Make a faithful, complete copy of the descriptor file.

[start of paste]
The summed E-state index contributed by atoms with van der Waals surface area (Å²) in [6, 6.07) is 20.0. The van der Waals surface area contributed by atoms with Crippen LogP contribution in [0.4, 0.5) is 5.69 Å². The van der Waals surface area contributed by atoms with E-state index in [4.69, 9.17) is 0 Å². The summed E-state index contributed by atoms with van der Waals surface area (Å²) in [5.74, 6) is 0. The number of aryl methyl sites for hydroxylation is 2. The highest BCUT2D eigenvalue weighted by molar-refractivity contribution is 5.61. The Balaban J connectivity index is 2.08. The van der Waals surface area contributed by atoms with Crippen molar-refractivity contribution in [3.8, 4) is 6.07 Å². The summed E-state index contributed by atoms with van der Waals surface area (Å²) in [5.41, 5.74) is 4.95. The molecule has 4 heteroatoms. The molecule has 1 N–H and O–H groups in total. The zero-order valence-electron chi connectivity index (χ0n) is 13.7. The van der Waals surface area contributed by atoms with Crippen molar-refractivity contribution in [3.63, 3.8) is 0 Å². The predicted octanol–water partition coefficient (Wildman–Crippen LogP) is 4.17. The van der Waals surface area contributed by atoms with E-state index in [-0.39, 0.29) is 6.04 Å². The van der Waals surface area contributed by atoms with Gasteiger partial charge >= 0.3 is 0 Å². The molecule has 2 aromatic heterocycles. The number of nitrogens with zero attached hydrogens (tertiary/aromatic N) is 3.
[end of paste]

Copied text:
The summed E-state index contributed by atoms with van der Waals surface area (Å²) in [6, 6.07) is 20.0. The van der Waals surface area contributed by atoms with Crippen LogP contribution in [0.4, 0.5) is 5.69 Å². The van der Waals surface area contributed by atoms with E-state index in [4.69, 9.17) is 0 Å². The summed E-state index contributed by atoms with van der Waals surface area (Å²) in [5.74, 6) is 0. The number of aryl methyl sites for hydroxylation is 2. The highest BCUT2D eigenvalue weighted by molar-refractivity contribution is 5.61. The Balaban J connectivity index is 2.08. The van der Waals surface area contributed by atoms with Crippen molar-refractivity contribution in [3.8, 4) is 6.07 Å². The summed E-state index contributed by atoms with van der Waals surface area (Å²) in [5.41, 5.74) is 4.95. The molecule has 4 heteroatoms. The molecule has 1 N–H and O–H groups in total. The zero-order valence-electron chi connectivity index (χ0n) is 13.7. The van der Waals surface area contributed by atoms with Crippen molar-refractivity contribution in [3.63, 3.8) is 0 Å². The predicted octanol–water partition coefficient (Wildman–Crippen LogP) is 4.17. The van der Waals surface area contributed by atoms with E-state index in [-0.39, 0.29) is 6.04 Å². The van der Waals surface area contributed by atoms with Gasteiger partial charge >= 0.3 is 0 Å². The molecule has 2 aromatic heterocycles. The number of nitrogens with zero attached hydrogens (tertiary/aromatic N) is 3.